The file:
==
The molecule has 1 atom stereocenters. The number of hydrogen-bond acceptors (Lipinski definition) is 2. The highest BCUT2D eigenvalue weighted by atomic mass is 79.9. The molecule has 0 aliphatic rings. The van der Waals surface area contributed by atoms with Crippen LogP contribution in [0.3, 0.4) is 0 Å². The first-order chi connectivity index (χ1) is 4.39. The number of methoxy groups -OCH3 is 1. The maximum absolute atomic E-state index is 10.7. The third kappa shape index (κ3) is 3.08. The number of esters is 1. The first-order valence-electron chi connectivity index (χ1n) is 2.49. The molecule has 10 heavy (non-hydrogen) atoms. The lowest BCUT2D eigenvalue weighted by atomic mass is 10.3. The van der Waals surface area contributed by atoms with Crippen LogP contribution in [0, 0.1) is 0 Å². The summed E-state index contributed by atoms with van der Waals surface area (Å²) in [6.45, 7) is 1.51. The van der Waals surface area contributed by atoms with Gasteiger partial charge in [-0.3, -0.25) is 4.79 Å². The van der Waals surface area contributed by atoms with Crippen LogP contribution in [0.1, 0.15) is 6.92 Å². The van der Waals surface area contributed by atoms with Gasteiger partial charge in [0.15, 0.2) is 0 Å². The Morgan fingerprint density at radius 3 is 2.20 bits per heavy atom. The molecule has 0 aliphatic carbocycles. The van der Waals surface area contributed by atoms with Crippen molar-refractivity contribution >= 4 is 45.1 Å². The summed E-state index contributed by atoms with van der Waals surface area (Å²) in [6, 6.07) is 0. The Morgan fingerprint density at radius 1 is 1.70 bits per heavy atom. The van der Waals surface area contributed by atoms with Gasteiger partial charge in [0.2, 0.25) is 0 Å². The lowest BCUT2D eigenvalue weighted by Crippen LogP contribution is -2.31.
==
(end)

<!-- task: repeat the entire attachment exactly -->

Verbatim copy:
The molecule has 1 atom stereocenters. The number of hydrogen-bond acceptors (Lipinski definition) is 2. The highest BCUT2D eigenvalue weighted by atomic mass is 79.9. The molecule has 0 aliphatic rings. The van der Waals surface area contributed by atoms with Crippen LogP contribution in [0.3, 0.4) is 0 Å². The first-order chi connectivity index (χ1) is 4.39. The number of methoxy groups -OCH3 is 1. The maximum absolute atomic E-state index is 10.7. The third kappa shape index (κ3) is 3.08. The number of esters is 1. The first-order valence-electron chi connectivity index (χ1n) is 2.49. The molecule has 10 heavy (non-hydrogen) atoms. The lowest BCUT2D eigenvalue weighted by atomic mass is 10.3. The van der Waals surface area contributed by atoms with Crippen LogP contribution in [0, 0.1) is 0 Å². The summed E-state index contributed by atoms with van der Waals surface area (Å²) in [6.45, 7) is 1.51. The van der Waals surface area contributed by atoms with Gasteiger partial charge in [-0.3, -0.25) is 4.79 Å². The van der Waals surface area contributed by atoms with Crippen LogP contribution in [0.1, 0.15) is 6.92 Å². The van der Waals surface area contributed by atoms with Gasteiger partial charge in [0.15, 0.2) is 0 Å². The Morgan fingerprint density at radius 3 is 2.20 bits per heavy atom. The molecule has 0 aliphatic carbocycles. The van der Waals surface area contributed by atoms with Crippen molar-refractivity contribution >= 4 is 45.1 Å². The summed E-state index contributed by atoms with van der Waals surface area (Å²) in [6, 6.07) is 0. The Morgan fingerprint density at radius 1 is 1.70 bits per heavy atom. The van der Waals surface area contributed by atoms with Gasteiger partial charge in [0.2, 0.25) is 0 Å². The lowest BCUT2D eigenvalue weighted by Crippen LogP contribution is -2.31.